Early in my career, out of college and working for Arthur Andersen, I was assigned to a project for a tuna packing plant in San Diego.
Overall the operation made money but management wanted to know the cost and profit of its individual products.
Sound familiar? Many of you have the same issue today, especially if you’re in a service business, where the service is the product.
The question back then was what does a 6 oz can of tuna cost?
The question today for a service business might be the cost of providing a checking account, mobile telephone number, automobile rental, or an email account.
While a can of tuna is a lot different than a telephone number or checking account, the costing issues are similar.
Each has costs that must be traced or assigned to the product (can of tuna) or service (automobile rental for example).
For the tuna packer, the largest cost item was raw tuna fish, which were cleaned, cooked, packed, and canned.
For the tuna packer some of the fish (white meat) ends up as different grades of canned tuna (solid, chuck, flake). Portions of the tuna (red meat) are used to make cat food.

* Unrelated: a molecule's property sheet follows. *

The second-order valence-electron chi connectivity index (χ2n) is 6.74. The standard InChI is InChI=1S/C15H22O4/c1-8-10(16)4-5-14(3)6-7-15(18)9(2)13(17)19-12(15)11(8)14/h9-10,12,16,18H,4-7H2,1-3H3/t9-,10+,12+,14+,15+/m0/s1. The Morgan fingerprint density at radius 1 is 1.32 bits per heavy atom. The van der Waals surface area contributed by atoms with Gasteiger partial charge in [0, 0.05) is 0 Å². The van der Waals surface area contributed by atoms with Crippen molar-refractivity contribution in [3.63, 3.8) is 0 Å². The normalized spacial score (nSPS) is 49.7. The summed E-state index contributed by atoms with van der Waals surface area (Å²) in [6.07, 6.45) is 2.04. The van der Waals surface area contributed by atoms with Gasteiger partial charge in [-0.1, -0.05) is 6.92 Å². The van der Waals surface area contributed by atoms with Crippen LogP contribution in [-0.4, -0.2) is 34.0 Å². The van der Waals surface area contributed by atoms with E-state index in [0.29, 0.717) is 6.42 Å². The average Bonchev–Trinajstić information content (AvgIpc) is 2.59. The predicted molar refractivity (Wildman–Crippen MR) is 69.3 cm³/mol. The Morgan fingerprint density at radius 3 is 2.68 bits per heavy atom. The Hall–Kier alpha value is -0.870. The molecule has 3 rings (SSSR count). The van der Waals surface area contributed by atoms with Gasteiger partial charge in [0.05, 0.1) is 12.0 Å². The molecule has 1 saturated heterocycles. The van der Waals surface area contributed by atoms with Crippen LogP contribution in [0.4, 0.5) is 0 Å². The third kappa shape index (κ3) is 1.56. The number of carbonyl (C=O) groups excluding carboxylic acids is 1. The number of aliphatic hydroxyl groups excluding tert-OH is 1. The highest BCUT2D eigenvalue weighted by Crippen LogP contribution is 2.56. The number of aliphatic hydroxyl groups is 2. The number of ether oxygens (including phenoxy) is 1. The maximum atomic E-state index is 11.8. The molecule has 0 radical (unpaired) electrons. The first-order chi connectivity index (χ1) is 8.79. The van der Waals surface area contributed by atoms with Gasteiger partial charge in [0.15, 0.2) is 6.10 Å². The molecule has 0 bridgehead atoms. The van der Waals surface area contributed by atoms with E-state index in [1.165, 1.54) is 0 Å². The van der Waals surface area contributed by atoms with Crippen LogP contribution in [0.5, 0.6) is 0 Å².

The bones and non edible portions of the fish are sold and used for fertilizer.
Raw tuna fish are purchased by the ton. The primary costing issue was how to split the cost of a ton of tuna between white meat (with its different grades), red meat, and by products like fish bones. In the end, the assigned cost to the fish parts had to equal the total of the fish cost.
Depending on the method of assigning tuna cost to canned solid tuna vs. cat food has a huge impact on each product’s cost and profitability.
Assigning cost to products on the basis of weight or volume, meaning each of the fish parts had the same value would have produced a misleading result. A pound of white solid albacore tuna is worth more than a pound of bones.
Most cost accountants try to avoid using allocations and cost assignments based on sales, preferring physical measurements like time, weight, volume, nodes, quantities, etc as basis for accurate cost assignment.
For the tuna packer, its individual products each had a different value in the marketplace even though they came from the same fish. Value could not be ignored and was an important part of the cost assignment methodology.
For many service organizations, the largest cost item may be its network of computers, servers, cell towers,
automobiles, or airplanes.
Like a tuna fish, some parts of a network may be more valuable than other parts. Value in the marketplace may play an important role in the assignment of network costs to services.
The cost of a 6 oz can of tuna in 1971? 14 and half cents…
John A Miller
July 7, 2008